“The Music of Erich Zann” first published in The National Amateur, March 1922.
This is the the seventh entry in my read through of the commemorative edition of Necronomicon: The Best Weird Tales of H P Lovecraft.
Lovecraft is far from his usual New England haunts or the psychedelic world of the Dreamlands, as this story takes place in what seems to be Bohemian Paris. He does a good job of evoking the world of impoverished students and tortured artists. It's not scary, as such, but has a fine, febrile atmosphere that builds to a classic Lovecraftian freakout.
HPL rated this one among his best, according to An H P Lovecraft Encyclopedia, and it was the most frequently reprinted in his lifetime. Joshi notes that Lovecraft's appreciation of it shifted over the years, until he felt it that “it had a sort of negative value: it lacked the flaws – notably over-explicitness and over-writing – that marred some of his work before and after.”
Joshi asks if HPL erred to far on the side of under-explicitness, but I quite like the ambiguous nature of the supernatural threat. The suggestive atmosphere is never quite broken, which lends proceeding a nice edge of madness.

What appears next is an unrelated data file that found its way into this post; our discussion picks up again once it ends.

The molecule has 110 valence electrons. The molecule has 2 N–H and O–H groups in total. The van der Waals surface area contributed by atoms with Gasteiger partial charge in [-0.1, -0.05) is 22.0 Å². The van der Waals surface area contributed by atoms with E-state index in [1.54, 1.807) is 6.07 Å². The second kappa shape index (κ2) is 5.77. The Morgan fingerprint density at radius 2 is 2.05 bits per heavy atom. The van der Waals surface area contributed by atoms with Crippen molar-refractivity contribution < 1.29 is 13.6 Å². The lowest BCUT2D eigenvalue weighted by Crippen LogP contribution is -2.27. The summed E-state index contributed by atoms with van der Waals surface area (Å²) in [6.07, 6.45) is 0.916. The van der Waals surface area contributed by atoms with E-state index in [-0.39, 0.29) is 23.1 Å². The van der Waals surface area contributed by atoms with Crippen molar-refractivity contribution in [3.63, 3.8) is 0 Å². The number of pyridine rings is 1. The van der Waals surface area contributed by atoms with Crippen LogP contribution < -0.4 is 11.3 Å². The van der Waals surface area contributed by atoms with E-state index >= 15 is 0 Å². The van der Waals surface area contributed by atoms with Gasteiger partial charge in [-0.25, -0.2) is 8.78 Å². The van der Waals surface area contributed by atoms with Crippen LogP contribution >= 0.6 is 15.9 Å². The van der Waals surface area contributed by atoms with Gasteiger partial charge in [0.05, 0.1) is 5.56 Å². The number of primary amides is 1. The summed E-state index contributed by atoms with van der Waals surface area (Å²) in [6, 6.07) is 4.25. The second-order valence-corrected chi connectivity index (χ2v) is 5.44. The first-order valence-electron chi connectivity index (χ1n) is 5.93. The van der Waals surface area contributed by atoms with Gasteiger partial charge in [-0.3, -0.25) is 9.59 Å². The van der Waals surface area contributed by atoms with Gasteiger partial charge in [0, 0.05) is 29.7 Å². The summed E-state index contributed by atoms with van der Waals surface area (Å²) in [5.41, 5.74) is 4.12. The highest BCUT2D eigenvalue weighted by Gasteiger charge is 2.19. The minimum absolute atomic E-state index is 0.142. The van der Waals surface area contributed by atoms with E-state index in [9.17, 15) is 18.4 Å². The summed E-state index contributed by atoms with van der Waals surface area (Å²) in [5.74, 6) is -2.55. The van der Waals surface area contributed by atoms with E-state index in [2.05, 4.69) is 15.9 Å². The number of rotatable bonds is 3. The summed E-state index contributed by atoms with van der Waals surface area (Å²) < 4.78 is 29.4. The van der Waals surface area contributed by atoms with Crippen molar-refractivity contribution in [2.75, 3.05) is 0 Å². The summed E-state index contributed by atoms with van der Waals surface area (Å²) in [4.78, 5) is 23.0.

This story is kind of unique in Lovecraft's output, but highly influential in its way, I think. It looks the source for a couple of HPL's notable heirs, Thomas Ligotti and Jeff Vandermeer. Both those writers have addressed artists and composers as the source of cosmic horror, and many of their stories have same atmosphere of fin de siecle urban Bohemia – artists and models, actors, performers, composers of operas or masters of puppet shows. It's there in China Miélville too, in the cast of characters in Perdido Street Station and perhaps also in the superimposed cities of Besźel.
In the twenties, of course, Paris was the centre of the avant garde world, a magnetic for those of an artistic and decadent nature. Lovecraft's near-contemporary Henry Miller (born 1891) was living in in poverty, hanging out with Anais Nin and similar international ne'er do wells. I wonder if Lovecraft had any of this in mind? He wasn't much of a fan of modernist art and literature, but the cliché of Bohemian Paris must have been well established by then. In fact, I was watching An American in Paris on telly the other day and it occurred to me that this would have been a great scene, danced by Gene Kelly to music by Stravinsky.
Next up "The Lurking Fear".